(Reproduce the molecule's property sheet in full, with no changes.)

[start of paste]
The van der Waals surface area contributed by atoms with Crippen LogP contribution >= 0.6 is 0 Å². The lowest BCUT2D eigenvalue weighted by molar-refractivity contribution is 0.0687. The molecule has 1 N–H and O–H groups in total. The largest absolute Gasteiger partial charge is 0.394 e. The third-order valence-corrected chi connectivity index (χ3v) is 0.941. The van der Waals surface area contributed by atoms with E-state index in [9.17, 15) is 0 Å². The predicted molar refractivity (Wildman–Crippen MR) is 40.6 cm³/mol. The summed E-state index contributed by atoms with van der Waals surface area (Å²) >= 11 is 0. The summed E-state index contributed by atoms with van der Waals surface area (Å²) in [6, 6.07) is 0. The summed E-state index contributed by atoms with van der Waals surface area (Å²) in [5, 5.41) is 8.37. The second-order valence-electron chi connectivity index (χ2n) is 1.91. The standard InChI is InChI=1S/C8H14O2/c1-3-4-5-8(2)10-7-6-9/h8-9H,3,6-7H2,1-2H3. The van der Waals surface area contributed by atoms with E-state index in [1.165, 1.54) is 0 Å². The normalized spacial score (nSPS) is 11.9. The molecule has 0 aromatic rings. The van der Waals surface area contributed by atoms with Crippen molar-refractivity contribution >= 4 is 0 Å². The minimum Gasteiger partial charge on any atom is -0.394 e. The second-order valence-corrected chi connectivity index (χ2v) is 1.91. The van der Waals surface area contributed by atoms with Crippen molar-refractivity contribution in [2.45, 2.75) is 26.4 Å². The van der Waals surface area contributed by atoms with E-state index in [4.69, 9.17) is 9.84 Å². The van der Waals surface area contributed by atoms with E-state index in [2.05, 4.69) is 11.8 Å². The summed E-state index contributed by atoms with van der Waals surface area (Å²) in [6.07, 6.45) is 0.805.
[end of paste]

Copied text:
The van der Waals surface area contributed by atoms with Crippen LogP contribution >= 0.6 is 0 Å². The lowest BCUT2D eigenvalue weighted by molar-refractivity contribution is 0.0687. The molecule has 1 N–H and O–H groups in total. The largest absolute Gasteiger partial charge is 0.394 e. The third-order valence-corrected chi connectivity index (χ3v) is 0.941. The van der Waals surface area contributed by atoms with E-state index in [9.17, 15) is 0 Å². The predicted molar refractivity (Wildman–Crippen MR) is 40.6 cm³/mol. The summed E-state index contributed by atoms with van der Waals surface area (Å²) >= 11 is 0. The summed E-state index contributed by atoms with van der Waals surface area (Å²) in [6, 6.07) is 0. The summed E-state index contributed by atoms with van der Waals surface area (Å²) in [5, 5.41) is 8.37. The second-order valence-electron chi connectivity index (χ2n) is 1.91. The standard InChI is InChI=1S/C8H14O2/c1-3-4-5-8(2)10-7-6-9/h8-9H,3,6-7H2,1-2H3. The van der Waals surface area contributed by atoms with E-state index in [1.165, 1.54) is 0 Å². The normalized spacial score (nSPS) is 11.9. The molecule has 0 aromatic rings. The van der Waals surface area contributed by atoms with Crippen molar-refractivity contribution >= 4 is 0 Å². The minimum Gasteiger partial charge on any atom is -0.394 e. The second-order valence-corrected chi connectivity index (χ2v) is 1.91. The van der Waals surface area contributed by atoms with Crippen molar-refractivity contribution in [2.45, 2.75) is 26.4 Å². The van der Waals surface area contributed by atoms with E-state index in [4.69, 9.17) is 9.84 Å². The van der Waals surface area contributed by atoms with E-state index in [2.05, 4.69) is 11.8 Å². The summed E-state index contributed by atoms with van der Waals surface area (Å²) in [6.07, 6.45) is 0.805.